The unique structural, electronic, and mechanical properties of single-walled carbon nanotubes (SWNTs) have opened the doors to developments that push the limits of science. These advancements not only further scientific discovery, but also result in the development of everyday practical applications. These applications vary from singlemolecule sensors to nano-scaled transistors to multi-modal biosensors. This article focuses on three distinct developments made as a result of recent advances in spectroscopy of SWNTs. The first system examines the use of SWNTs for molecular detection using near-infrared light to produce tunable fluorescent sensors that are highly photostable. The second system examines the use of a 4-hydroxybenzene diazonium reagent to sort SWNTs based on electronic structure to create on-chip modifications of nano-electronic devices. The third system characterizes nanotube networks for such applications as flexible electronics, exploring the irreversible binding of adsorbates onto nanotube networks using electrical transport and Raman spectroscopy.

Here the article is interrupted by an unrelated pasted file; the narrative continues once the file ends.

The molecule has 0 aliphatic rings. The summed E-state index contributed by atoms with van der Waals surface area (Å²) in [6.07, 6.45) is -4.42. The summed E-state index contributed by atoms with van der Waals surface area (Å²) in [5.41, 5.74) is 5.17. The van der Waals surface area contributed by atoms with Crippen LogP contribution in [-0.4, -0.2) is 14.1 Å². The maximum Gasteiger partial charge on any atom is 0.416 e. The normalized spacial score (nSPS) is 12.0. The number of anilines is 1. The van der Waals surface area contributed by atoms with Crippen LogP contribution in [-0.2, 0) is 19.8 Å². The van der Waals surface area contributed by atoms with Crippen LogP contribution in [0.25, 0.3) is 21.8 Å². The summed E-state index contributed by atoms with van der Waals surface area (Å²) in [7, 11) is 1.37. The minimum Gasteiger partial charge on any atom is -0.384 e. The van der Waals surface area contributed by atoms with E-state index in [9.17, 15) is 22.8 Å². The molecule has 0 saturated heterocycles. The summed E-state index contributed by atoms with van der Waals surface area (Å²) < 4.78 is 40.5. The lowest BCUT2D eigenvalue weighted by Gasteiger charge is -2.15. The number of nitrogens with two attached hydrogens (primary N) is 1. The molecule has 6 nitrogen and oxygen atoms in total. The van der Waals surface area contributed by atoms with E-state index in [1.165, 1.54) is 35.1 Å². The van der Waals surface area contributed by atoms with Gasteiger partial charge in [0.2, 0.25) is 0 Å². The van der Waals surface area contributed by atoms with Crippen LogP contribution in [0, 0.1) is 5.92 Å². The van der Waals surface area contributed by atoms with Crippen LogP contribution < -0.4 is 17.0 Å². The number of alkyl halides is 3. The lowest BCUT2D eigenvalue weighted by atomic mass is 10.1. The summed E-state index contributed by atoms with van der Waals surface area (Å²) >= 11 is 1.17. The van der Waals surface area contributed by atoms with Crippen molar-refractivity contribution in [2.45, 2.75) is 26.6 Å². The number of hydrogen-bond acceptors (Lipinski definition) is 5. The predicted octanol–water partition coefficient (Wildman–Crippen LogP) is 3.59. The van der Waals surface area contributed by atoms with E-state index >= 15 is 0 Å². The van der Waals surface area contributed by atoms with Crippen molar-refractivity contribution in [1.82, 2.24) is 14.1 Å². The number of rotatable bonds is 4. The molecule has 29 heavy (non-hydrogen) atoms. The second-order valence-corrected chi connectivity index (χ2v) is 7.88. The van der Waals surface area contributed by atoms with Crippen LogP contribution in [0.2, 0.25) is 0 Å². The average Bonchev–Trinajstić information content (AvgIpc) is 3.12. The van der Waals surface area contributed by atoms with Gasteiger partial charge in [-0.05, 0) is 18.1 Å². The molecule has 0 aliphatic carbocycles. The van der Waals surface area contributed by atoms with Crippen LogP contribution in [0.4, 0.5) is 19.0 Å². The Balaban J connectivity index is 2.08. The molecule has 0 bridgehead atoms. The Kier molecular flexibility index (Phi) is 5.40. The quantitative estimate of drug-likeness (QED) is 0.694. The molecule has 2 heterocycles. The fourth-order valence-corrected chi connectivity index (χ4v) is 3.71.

Bibliographical noteFunding Information:
M.S. would like to acknowledge contri butions from Seunghyun Baik, Jae-Hee Han, Monica Usrey, and Dr. Choi. They have all contributed significantly to the work described in this article. Appreciation is also extended to many postdoctoral and graduate students. M.S. wishes to acknowledge all of the financial support that enabled the early career acknowledged in the MRS Outstanding Young Investigator Award: School of Chemical Sciences at the University of Illinois, National Cancer Institute at the National Institutes of Health, National Science Foundation— particularly a career award, the Presidential Early Career Award for Scientists and Engineers, the Beckman Young Investigator Award, the Office of Naval Research Young Investigator Award, Air Force Office of Scientific Research, the Dupont Company, support from a Class A grant from Intel, the Institute of Solider Nanotechnologies at MIT, American Chemical Society—PRF grant, and an Early Career Award from the 3M Company.